The symbols on weapons within any given fictional realm have a way of embedding themselves deep into the subconscious. They say a great deal about the characters who wield them, even if the characters themselves don't talk about them. For fans to uncover the meaning of symbols on illustrated weapons, an insane amount of dedication and research are required. It is, however, well worth it.
Often, symbols on shields, guns, staffs, and other weaponry represent something peculiar and unexpected. Who knew these fictive universes were overflowing with curses, legends, hate symbols, and more? The truth within these shows, comics, movies, and games is scrawled along the rims of ancient shields, concealed in hieroglyphic letters, or sometimes written in entirely fabricated languages that take years to decode. Here’s an up-close overview of illustrated weapons like you’ve never seen them before; decoded and comprehensible, with their hidden meanings shining through.
The Legend of Zelda’s creators instilled a great deal of real-world mythology into the symbolism on their swords, shields, and weaponry. The Triforce Emblem, three triangles coming together to create one larger triangle, actually stems from the story of the Hōjō Clan, a fallen family of regents that once reigned over Japan in the 13th Century. The Triforce is evocative of their treasured family crest.
As lore would have it, the Hōjō family was visited by a magical, wish-granting dragon who left behind three scales. Three goddesses played a major part in the story as well. This fable was the inspiration for their family crest, and later it would serve as a quintessential symbol in one of the biggest video game franchises of all time. Also, The Legend of Zelda incorporated three goddesses directly into its story, probably as an homage to the Hōjō clan.
The Triforce symbol is perhaps featured most prominently on the Hylian Shield. It's pretty remarkable, then, when you consider that the very first Hylian Shield was guarded by a magical dragon. Clearly, the people behind The Legend of Zelda did their homework.
Most Overwatch fans assumed the symbols on Sombra’s gun were nonsense, fabricated shapes and numbers meant to look pretty but ultimately provide no real information. In reality, however, those symbols are hexadecimals, a numeral system often utilized by computer programmers.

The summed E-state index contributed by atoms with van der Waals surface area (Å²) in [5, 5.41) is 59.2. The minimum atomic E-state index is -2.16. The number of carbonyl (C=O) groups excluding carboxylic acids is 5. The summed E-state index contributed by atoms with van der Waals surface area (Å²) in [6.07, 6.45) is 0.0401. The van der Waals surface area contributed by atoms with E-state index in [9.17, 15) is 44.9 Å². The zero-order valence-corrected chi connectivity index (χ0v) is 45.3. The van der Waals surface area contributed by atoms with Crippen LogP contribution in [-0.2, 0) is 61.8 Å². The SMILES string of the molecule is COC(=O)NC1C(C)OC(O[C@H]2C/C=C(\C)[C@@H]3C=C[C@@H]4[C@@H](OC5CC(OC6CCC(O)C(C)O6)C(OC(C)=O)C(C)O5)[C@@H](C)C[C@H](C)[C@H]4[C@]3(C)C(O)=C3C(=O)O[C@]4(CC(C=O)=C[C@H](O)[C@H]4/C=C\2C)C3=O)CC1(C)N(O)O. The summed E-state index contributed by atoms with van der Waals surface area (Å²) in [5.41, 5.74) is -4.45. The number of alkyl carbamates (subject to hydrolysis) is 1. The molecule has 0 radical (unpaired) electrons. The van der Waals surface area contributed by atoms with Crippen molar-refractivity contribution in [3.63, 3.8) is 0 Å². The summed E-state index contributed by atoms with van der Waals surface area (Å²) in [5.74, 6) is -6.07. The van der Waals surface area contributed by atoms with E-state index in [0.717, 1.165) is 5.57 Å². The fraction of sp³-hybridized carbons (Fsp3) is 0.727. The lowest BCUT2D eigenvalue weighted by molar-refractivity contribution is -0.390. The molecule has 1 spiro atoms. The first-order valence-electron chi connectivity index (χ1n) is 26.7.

Unlike other gaming emblems, the hidden cryptic meaning isn’t ancient, it doesn’t contain any curses or omens or insightful philosophy. It’s just a really cool way to display an ammunition count, proving that the Overwatch creators have an eye for detail and are willing to think outside the box in order to keep gamers guessing.
Wonder Woman's sword is a thing of majesty, much like the heroine behind it. It's adorned with a brutal quote that comes courtesy of author Joseph Campbell. The people at the DCEU came up with a hybrid extinct language to engrave on the shield, and they gave us a translation in the Batman v Superman: Dawn of Justice: Tech Manual. The phrase is simultaneously feminist and incredibly badass, just like Wonder Woman herself: "Life is killing life all the time and so the goddess kills herself in the sacrifice of her own animal."
In Aladdin, Jafar’s sinister hypnotic staff did a great deal of damage not only to the protagonists, but to the entire community of Agrabah at large. The staff was adorned with a cobra head at the top, and it was the eyes of the cobra that held the key to its seductive powers.
The uraeus, or rearing cobra, is actually an ancient Egyptian symbol, once a revered emblem of supreme power and magical protection. Interestingly, when the rearing cobra teams up with a vulture to uphold Horus’ all seeing eye in Egyptian mythology, the two halves of Egypt are united.
In the movie Aladdin, Jafar teams up with a bird. Sure, he's a talking parrot, but the gist is still readily apparent. When you consider the multiple displays of mysticism and occult themes that occur throughout the movie, it’s easy to suspect the cobra head/bird combo wasn’t merely a coincidence.